‘Unacceptable’ reporting delays diminished relevance of new test for Michigan students
Lansing — A vendor will reinvest proceeds in Michigan schools and the Department of Education will build future penalties into the contract after “unacceptable” reporting delays diminished the relevance of the state’s new standardized test.
“At the end of the day, we know this has to be substantially better, and we’re committed to doing that,” Deputy Superintendent for Accountability Services Venessa Keesler told legislators during Thursday testimony before the House Education Committee.
The Michigan Student Test of Educational Progress, a mostly online exam taken for the first time last spring, is a more rigorous assessment than the Michigan Educational Assessment Program, which it replaced. Results are expected to inform educational decisions by school districts, teachers and parents.
But the state did not provide schools with full individual student reports until Nov. 17, well after the current academic year began, Keesler said. All parent reports were delivered to schools by Jan. 4, meaning some parents are just now learning how their children fared.
“The test didn’t mean anything. It’s a giveaway of a year, in essence,” said Rep. Andy Schor, D-Lansing, who added he has been inundated with questions from parents concerned about how much class time was devoted to the assessment.
“How is receiving this nine months into the year supposed to really be a benefit to anybody? …I feel like this is the week of us hearing government doing things that are not acceptable,” he said, referring to the Flint contaminated water crisis.
Keesler acknowledged the results were released too late for parents “to change much about what is happening for your student” this year, but said the results will help schools craft improvement plans for next year.
Fewer than half of Michigan students who took the M-STEP in 2015 rated proficient in math, science and English. Officials expected low scores because it was a more rigorous assessment than previous tests.
The education department and Measurement Inc., one of two vendors hired for M-STEP administration and analysis, are negotiating a modified state contract that will include funding penalties if reporting deadlines are not met in future years.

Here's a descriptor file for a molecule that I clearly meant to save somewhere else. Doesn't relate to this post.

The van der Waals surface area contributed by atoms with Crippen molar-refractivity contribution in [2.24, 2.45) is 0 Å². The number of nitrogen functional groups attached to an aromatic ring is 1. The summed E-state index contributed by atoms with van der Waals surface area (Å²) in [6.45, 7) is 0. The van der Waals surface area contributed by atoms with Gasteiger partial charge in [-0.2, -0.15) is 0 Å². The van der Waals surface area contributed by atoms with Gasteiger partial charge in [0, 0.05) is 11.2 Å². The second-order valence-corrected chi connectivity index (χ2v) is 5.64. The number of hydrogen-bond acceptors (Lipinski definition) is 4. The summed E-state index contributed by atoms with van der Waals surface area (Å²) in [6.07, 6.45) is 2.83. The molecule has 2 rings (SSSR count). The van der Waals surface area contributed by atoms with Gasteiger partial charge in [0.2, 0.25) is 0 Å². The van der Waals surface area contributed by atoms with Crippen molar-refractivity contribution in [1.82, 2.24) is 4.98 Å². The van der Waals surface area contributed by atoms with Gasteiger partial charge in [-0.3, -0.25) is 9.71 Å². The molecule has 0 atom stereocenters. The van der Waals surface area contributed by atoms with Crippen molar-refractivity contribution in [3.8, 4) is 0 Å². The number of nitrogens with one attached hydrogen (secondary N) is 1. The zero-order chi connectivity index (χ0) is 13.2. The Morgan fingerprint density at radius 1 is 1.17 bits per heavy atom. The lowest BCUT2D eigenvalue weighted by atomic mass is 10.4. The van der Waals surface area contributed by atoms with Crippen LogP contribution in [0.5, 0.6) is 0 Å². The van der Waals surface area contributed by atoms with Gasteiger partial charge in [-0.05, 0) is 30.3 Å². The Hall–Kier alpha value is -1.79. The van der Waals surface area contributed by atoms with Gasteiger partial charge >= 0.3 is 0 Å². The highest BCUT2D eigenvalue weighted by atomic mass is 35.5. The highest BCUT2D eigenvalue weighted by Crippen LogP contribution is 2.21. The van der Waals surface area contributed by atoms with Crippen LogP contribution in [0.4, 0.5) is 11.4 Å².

The state also has asked Measurement Inc. to reinvest a portion of its contracted funding into technology upgrades at Michigan schools. President and founder Hank Scherich told The Detroit News his company has offered to spend $400,000 of the roughly $500,000 it received to produce reports on the first M-STEP.
“We’re eating a little bit,” said Scherich, who told legislators he was disappointed to visit them under such circumstances. The company has contracted with the state since 2007 and recently signed a $63 million deal for the administration, scoring and reporting of statewide assessments for the next three years.
The Department of Education’s Technology Readiness Committee is reaching out to districts to determine how the $400,000 could best be spent, Keesler said.
Reporting delays were largely the result of a new assessment and an aggressive implementation time line, said Scherich, who vowed to stay on schedule next year now that reporting processes have been created.
“The schedule was brutal,” he said, “to get a new test out and to get all these school reports done. The parent report is only one. There were 22 different reports that had to be created. … We were not able to deliver the reports on the schedule that was originally there. Not for lack of effort, but it was a task that was too large.”
Students in grades 3-8 are scheduled to take the 2016 M-STEP this spring. Eleventh graders will take the SAT college entrance exam and M-STEP science and social studies assessments.
In addition to building penalties into the vendor contract, Keesler said department will assign more staff and make management changes with the goal of getting all reports out by the beginning of the next school year.
“This is do or die for us this year,” Keesler told legislators. “This year, the data has to come back, because we won’t get another chance at ‘Oops, sorry.’”